By Bill Brewer
That rivals Pope Benedict XVI, whose priesthood is at its 70th year. St. Pope John Paul II’s priesthood was 59 years. Even among secular personalities with long, successful careers, Father Hostettler outpaces Dolly Parton by five years, and is eclipsed only by the likes of Betty White, age 99, who has been entertaining audiences for 82 years, and Angela Lansbury, 95, who has been acting for 78 years.
Father Hostettler isn’t keeping score, though. He gave that up a few years ago when he stopped playing golf, a decades-long pastime of his.
Father Hostettler, who now resides in Nashville, where he was ordained in 1950, marked his 71st year as a priest on June 3. He celebrated his 98th birthday on May 12.
Even in retirement, Father Hostettler has remained busy. He retired from the active priesthood in 1993, with St. Mary Parish in Athens being his last full-time assignment. He continued to serve the Diocese of Knoxville, including as parochial administrator at St. Catherine Labouré Parish in Copperhill. He relocated to his hometown of Nashville in 2007 and served for seven years as chaplain in the chapel of the Mary Queen of Angels Assisted Living facility.
At Mary Queen of Angels, he and friend and fellow priest Father James Norman Miller are the spiritual leaders.
As he looks forward to the 72nd year of his priesthood, Father Hostettler is taking more time to remember his ministry in the dioceses of Nashville and Knoxville.
It never occurred to him that he would still be fulfilling his priestly vows at age 98.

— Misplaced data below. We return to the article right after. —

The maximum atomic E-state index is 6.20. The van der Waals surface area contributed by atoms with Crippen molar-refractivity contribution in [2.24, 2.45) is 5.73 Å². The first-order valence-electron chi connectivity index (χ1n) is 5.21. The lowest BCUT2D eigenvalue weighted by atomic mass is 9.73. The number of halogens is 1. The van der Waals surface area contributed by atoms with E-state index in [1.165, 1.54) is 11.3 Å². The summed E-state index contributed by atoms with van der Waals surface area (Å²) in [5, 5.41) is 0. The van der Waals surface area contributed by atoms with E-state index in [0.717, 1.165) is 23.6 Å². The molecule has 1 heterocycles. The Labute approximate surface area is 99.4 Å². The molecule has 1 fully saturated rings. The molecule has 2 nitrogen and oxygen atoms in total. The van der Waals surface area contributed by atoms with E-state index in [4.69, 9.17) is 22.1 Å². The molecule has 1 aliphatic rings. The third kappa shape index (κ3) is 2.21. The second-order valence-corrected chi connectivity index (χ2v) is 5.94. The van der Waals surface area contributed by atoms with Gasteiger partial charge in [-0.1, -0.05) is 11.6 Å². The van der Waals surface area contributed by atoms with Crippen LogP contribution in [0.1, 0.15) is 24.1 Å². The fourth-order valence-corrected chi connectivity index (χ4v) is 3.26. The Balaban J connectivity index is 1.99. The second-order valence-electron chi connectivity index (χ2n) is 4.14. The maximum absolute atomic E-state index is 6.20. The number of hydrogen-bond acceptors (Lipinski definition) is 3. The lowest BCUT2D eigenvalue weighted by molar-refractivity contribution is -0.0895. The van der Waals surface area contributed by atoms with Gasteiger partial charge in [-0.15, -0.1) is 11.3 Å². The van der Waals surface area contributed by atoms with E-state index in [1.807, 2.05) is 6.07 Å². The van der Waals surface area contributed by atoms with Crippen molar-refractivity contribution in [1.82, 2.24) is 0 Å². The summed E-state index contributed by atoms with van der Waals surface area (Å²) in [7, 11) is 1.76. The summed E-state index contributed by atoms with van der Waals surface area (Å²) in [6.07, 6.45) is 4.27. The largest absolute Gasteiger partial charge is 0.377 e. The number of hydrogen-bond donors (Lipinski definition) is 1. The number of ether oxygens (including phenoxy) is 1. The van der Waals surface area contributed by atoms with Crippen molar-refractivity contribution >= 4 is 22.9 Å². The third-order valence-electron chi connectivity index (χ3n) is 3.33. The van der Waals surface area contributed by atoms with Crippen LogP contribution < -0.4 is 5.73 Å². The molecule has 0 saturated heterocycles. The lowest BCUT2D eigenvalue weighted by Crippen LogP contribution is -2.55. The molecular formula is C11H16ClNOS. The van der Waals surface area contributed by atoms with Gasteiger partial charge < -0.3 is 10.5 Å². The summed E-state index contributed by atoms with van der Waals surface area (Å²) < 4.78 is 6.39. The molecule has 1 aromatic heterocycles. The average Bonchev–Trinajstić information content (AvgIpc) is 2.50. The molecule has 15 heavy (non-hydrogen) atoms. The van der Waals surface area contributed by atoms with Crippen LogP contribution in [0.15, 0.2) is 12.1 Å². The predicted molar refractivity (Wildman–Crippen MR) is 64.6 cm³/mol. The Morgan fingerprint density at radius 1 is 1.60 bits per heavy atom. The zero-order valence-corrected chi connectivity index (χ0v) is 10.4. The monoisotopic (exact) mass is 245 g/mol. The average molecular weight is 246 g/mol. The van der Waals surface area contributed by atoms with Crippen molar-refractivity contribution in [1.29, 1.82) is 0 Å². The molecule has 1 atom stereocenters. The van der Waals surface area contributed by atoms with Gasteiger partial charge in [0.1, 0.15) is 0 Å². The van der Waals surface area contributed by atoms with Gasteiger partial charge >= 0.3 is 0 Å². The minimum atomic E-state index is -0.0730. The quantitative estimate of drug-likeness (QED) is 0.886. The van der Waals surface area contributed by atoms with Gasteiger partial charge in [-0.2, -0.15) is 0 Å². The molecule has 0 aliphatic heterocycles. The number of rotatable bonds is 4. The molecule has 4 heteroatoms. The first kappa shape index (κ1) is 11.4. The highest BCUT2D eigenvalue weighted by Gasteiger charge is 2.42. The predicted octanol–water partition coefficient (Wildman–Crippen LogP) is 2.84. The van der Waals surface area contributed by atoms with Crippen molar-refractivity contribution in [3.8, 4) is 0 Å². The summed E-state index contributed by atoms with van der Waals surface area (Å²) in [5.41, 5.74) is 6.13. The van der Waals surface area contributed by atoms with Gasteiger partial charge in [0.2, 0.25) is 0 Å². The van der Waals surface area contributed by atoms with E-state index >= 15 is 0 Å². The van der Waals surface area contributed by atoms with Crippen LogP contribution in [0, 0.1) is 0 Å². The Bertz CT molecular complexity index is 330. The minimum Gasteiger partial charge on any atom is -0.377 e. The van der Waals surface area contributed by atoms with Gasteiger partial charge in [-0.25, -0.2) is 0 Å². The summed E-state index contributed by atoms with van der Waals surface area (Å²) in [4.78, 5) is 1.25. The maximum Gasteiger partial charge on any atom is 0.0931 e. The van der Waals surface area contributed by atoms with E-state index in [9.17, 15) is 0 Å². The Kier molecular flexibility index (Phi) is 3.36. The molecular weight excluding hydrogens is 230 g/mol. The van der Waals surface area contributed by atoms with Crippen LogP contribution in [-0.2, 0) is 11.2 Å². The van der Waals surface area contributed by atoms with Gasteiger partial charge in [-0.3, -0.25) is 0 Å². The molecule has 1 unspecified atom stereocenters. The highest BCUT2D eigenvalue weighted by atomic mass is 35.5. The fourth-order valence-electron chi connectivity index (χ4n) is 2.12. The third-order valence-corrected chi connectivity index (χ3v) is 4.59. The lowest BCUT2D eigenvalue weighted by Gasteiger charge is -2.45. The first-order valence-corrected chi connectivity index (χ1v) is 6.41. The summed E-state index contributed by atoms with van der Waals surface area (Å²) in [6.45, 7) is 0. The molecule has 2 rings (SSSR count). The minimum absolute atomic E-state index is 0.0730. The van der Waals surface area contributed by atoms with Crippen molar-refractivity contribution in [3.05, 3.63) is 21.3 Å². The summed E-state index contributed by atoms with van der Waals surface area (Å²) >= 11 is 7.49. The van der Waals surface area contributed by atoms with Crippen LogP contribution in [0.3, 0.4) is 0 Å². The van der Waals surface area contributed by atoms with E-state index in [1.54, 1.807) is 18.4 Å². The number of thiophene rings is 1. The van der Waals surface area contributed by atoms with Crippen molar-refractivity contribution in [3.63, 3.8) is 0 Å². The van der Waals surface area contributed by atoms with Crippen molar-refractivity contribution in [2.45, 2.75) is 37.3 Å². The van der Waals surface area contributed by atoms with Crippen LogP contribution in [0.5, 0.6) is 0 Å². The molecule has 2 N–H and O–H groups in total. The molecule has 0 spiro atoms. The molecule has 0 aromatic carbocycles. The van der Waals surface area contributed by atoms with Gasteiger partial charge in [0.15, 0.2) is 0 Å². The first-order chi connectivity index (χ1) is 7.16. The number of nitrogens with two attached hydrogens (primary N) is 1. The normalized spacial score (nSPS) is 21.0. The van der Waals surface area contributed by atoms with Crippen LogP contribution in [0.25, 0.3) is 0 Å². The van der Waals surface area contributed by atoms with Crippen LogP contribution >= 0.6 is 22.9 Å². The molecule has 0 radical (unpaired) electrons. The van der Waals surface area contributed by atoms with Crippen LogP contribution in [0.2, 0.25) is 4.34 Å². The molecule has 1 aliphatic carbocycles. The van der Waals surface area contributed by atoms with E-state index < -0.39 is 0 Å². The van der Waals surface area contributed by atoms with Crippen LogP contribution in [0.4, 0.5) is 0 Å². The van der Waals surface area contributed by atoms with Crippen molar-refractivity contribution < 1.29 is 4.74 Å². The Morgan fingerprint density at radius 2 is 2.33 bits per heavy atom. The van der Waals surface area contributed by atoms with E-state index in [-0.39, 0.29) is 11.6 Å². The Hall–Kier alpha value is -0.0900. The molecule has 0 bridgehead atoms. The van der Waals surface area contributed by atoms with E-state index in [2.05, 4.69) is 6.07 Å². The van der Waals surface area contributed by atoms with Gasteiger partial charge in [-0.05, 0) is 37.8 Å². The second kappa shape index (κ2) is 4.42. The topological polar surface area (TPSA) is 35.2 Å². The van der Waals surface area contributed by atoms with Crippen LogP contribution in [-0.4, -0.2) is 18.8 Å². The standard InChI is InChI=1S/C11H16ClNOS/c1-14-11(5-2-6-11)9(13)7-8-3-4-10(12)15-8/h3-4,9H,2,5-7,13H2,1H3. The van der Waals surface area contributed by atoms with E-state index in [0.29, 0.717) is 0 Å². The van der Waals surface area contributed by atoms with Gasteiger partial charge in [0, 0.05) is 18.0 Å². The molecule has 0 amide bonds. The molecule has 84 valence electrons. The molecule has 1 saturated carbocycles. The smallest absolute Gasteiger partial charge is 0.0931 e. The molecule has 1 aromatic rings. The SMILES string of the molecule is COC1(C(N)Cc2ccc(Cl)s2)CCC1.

“I don’t think I ever thought about how long I was going to be a priest. I just took it as it came,” he said. “I don’t think about what it’s like (being a priest). I just live it. I don’t know why God chose me to be a priest, but I’m happy that He did. I’ve really been happy being a priest. I had two brothers, both of them married with children. It never occurred to me that I should give up studying to be a priest and get married like they did. I just had the call to be a priest and I lived it.”
Father Hostettler was about 14 and a student at Father Ryan High School in Nashville in the 1940s when he first heard the call to be a priest. Father Ryan was an all-boys school then.
That call would stay with him as he entered college at St. Ambrose in Davenport, Iowa. He then went on to Kenrick Seminary in St. Louis.
“Until I was actually ordained a priest, I didn’t know whether I was going to make it or not. But when they called out the names of those who were going to be ordained, mine was in there,” he said with a gleam in his eye.
In joking about his age, Father Hostettler smiled and said he is one of the few who still remembers when the Diocese of Memphis was formed from the Diocese of Nashville in 1971, recalling that the Diocese of Nashville was just too large for one bishop, extending from the Mississippi River to just east of the Blue Ridge Parkway. He was serving in East Tennessee when the Diocese of Knoxville was formed in 1988.
He could have transferred back into the Diocese of Nashville after a year, “but I was happy where I was.”
And just where was he?